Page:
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Research Papers: Gas Turbines: Turbomachinery

Experimental Investigation of Stall and Surge in a Multistage Compressor

[+] Author and Article Information
Enrico Munari, Michele Pinelli, Pier Ruggero Spina, Alessio Suman

Dipartimento di Ingegneria,
Università degli Studi di Ferrara,
Ferrara 44122, Italy

Mirko Morini

Dipartimento di Ingegneria Industriale,
Università degli Studi di Parma,
Parma 43121, Italy

1Corresponding author.

Contributed by the Turbomachinery Committee of ASME for publication in the JOURNAL OF ENGINEERING FOR GAS TURBINES AND POWER. Manuscript received June 27, 2016; final manuscript received June 30, 2016; published online September 13, 2016. Editor: David Wisler.

J. Eng. Gas Turbines Power 139(2), 022605 (Sep 13, 2016) (10 pages) Paper No: GTP-16-1281; doi: 10.1115/1.4034239 History: Received June 27, 2016; Revised June 30, 2016

Flow instability conditions, in particular during surge and stall phenomena, have always influenced the operational reliability of turbocompressors and have attracted significant interest resulting in extensive literature. Nowadays, this subject is still one of the most investigated because of its high relevance on centrifugal and axial compressor operating flow range, performance, and efficiency. Many researchers approach this important issue by developing numerical models, whereas others approach it through experimental studies specifically carried out in order to better comprehend this phenomenon. The aim of this paper is to experimentally analyze the stable and unstable operating conditions of an aeronautic turboshaft gas turbine axial–centrifugal compressor installed on a brand new test rig properly designed for this purpose. The test facility is set up in order to obtain (i) the compressor performance maps at rotational speeds up to 25,000 rpm and (ii) the compressor transient behavior during surge. By using two different test rig layouts, instabilities occurring in the compressor, beyond the peak of the characteristic curve, are identified and investigated. These two types of analysis are carried out, thanks to pressure, temperature, and mass flow sensors located in strategic positions along the circuit. These measurement sensors are part of a proper control and acquisition system, characterized by an adjustable sampling frequency. Thus, the desired operating conditions of the compressor in terms of mass flow and rotational speed and transient of these two parameters are regulated by this dedicated control system.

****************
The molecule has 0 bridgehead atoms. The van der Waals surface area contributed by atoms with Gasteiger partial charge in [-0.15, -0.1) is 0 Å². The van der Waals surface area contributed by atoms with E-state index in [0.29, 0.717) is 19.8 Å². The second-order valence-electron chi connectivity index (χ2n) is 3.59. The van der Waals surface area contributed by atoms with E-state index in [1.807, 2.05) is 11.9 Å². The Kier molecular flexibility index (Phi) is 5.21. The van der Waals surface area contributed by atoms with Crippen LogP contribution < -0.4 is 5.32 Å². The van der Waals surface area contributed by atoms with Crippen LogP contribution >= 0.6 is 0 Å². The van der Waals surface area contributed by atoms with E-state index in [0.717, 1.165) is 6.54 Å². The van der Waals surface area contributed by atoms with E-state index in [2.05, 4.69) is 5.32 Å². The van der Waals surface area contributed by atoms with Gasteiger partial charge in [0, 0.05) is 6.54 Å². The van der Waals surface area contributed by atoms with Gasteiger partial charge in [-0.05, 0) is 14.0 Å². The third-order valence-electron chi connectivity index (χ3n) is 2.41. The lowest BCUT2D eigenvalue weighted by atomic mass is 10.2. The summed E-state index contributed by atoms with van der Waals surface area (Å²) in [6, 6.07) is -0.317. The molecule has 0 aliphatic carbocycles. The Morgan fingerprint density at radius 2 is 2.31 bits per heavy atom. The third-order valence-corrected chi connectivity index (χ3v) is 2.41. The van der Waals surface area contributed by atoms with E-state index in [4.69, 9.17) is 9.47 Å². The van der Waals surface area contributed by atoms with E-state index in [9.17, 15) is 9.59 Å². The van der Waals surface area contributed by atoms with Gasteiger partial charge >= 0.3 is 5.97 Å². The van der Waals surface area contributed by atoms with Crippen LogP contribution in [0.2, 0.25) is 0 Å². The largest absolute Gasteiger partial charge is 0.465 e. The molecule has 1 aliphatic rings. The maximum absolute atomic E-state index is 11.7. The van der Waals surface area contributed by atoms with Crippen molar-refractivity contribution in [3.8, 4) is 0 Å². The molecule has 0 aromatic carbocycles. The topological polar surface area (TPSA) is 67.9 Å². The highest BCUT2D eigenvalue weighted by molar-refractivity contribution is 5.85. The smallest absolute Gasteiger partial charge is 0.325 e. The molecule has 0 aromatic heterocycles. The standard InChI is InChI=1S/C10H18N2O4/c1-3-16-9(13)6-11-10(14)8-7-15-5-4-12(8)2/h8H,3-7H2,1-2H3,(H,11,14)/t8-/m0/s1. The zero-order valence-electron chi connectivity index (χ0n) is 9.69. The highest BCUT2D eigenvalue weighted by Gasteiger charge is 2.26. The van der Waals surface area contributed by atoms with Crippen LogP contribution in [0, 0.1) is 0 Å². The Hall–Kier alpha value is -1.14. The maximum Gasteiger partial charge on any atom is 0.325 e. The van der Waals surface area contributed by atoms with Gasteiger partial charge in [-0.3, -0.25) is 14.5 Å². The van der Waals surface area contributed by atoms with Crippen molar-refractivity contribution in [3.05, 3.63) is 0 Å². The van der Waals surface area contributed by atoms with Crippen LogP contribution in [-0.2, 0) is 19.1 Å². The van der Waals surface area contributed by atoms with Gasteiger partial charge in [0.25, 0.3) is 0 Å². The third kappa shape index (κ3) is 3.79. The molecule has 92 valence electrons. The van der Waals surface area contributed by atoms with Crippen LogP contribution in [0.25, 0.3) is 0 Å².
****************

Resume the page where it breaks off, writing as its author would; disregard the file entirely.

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Figures

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Fig. 1

Three-Dimensional sketch of the piping system

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Fig. 2

Two-dimensional sketch of the piping system: (a) layout #1 and (b) layout #2

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Fig. 3

Diagram of the control and acquisition system

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Fig. 4

Steady-state performance map: pressure ratio

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Fig. 5

Steady-state performance maps: isentropic efficiency

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Fig. 6

Steady-state performance maps: static pressure ratio at stage five (bleed valve position)

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Fig. 7

Dynamic test at ν = 10,000 rpm

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Fig. 8

Dynamic test at ν = 10,000 rpm. Typical surge oscillations encountered on p2, m1, m3, and Pmec,norm.

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Fig. 9

Dynamic test at ν = 10,000 rpm. Characteristic curve toward surge and recover from surge.

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Fig. 10

Dynamic test at ν = 15,000 rpm. Surge pulsations of p2, m1, m3, and Pmec,norm.

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Fig. 11

Dynamic test at ν = 10,000 rpm. Fast-response transducers signals at compressor a few instants before surge.

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Fig. 12

Dynamic test at ν = 10,000 rpm. Stall analysis at compressor inlet. Frequency domain analysis.

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Fig. 13

Dynamic test at ν = 10,000 rpm. Stall analysis at compressor inlet. Complete development of rotating perturbations.

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